The most intriguing element of Gordon Henderson’s novel is the dance between history and fiction. Readers who enjoy that kind of interplay will appreciate the fact that the author’s notes appear at the end of Man in the Shadows, so that they can imagine which of the characters have been invented and which have been borrowed and tease out the possibilities related to their roles in the assassination plots which dissenters have hatched.
Doubleday – Random House of Canada, 2014
Tom Rachman’s The Rise and Fall of Great Powers (2014)
Tooly Zylberberg has a bookstore that will make bookish folk twitch with envy. Located strategically nearby Hay-on-Wye (but not strategically enough to ensure profitability beyond the literary festival dates), readers meet her in a comfortable bookish scene, contemporary but feeling out-of-time because of the mass of old books.
And Tooly is not the only bookish character; just as readers would expect from the striking cover image, books proliferate in Tom Rachman’s novel.
‘Books,’ he said, ‘are like mushrooms. They grow when you are not looking. Books increase by rule of compound interest: one interest leads to another interest, and this compounds into third. Next, you have so much interest there is no space in closet.'”
The bookstore setting, however, operates as more of a bookend. In the following segments, the action shifts more often to the past, and readers get acquainted with a younger Tooly, who has varying degrees of understanding about the great powers which rise and fall in her young life.
The exact nature of her relationships with an eclectic group of characters is unclear for much of the novel, but what is clear are the personalities, vividly drawn and dynamic. In the novel as a whole, Tooly is clearly the main character, but within each segment, certain characters step forward to meet the reader, just as Humphrey describes, blurring the line between hero and extra.
“Only one form of book did Humphrey disdain: made-up stories. The world was far more fascinating than anyone could imagine. In made-up stories, he contended, life narrowed into a single tale with a single protagonist, which only encouraged self-regard. In real life, there was no protagonist. ‘Whose story? Is this my story, with my start and finish, and you are supporting character? Or this is your story, Tooly, and I am extra? Or does story belong to your grandmother? Or your great-grandson, maybe? And this is all just preface?’”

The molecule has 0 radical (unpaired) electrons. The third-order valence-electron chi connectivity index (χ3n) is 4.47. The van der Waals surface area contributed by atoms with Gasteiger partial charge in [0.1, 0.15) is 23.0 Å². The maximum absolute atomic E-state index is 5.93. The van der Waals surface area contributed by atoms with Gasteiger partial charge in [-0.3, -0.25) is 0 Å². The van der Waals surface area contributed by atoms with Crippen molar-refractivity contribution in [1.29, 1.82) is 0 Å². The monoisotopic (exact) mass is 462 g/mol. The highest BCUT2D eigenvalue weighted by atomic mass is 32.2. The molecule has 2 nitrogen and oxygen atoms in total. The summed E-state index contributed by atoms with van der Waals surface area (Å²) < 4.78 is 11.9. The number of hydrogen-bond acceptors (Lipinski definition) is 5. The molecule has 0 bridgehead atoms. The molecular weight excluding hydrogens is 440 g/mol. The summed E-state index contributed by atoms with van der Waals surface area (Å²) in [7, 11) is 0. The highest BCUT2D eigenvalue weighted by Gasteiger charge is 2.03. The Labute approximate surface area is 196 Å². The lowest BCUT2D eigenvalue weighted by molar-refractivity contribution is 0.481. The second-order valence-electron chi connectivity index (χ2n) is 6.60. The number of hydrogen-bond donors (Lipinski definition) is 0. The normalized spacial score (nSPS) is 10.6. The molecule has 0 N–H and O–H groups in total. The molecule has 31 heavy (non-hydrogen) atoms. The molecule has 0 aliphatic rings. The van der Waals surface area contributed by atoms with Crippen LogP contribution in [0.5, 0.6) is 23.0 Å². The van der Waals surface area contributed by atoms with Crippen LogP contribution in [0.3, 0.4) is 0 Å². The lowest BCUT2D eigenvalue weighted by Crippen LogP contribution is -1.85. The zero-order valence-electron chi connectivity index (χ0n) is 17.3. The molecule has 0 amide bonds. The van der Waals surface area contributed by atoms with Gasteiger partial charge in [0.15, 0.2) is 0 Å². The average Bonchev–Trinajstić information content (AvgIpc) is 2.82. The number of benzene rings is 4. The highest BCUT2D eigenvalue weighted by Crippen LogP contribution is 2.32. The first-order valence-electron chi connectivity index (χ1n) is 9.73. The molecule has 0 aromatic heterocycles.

In some ways, Tooly’s bookstore story is just preface. But it also sets the tone for the novel. Settings and times shift, but the real drama in the novel is rooted with the idea of home and how one leaves, returns, and stays in one. For much of the story, Tooly is too young to affect her own arrivals and departures, which adds to the novel’s sense of mystery.
“Being young was so unfair, and you couldn’t leave. That was the difference between childhood and adulthood: children couldn’t go; grown-ups could.”
But readers expecting a dramatic reveal as the timelines begin to connect will be disappointed; as is so often the case, what is truly surprising is not necessarily the reality of a situation but how long it can take one to recognize that reality.
Before Tooly (and readers) can return to the idyllic bookstore, she must catch up with her past before it slips out of her reach. And a journey, however long, can’t help but be satisfying when it begins and ends in a bookstore.
Scribner – Simon & Schuster, 2014
Anthony Doerr’s All the Light We Cannot See (2014)
All the Light We Can See is paradoxically soaked with darkness. Partly this is simply a question of timing.
“It was hard to live through the early 1940s in France and not have the war be the center from which the rest of your life spiraled.”
But even beyond the war, there is a looming threat on the horizon. As young Werner comes of age, for instance, possibilities become increasingly eclipsed.
“Even now Werner can hear a mechanical drumbeat thudding in the distance, first shift going down in the elevators as the owl shift comes up – all those boys with tired eyes and soot-stained faces rising in the elevators to meet the sun – and for a moment he apprehends a huge and terrible presence looming just beyond the morning.”
And for Marie-Laure, blinded as a girl, darkness is a backdrop of her life, but Anthony Doerr’s writing capitalizes on the sensory details available to young Marie-Laure and her presence is the novel’s most consistently bright element.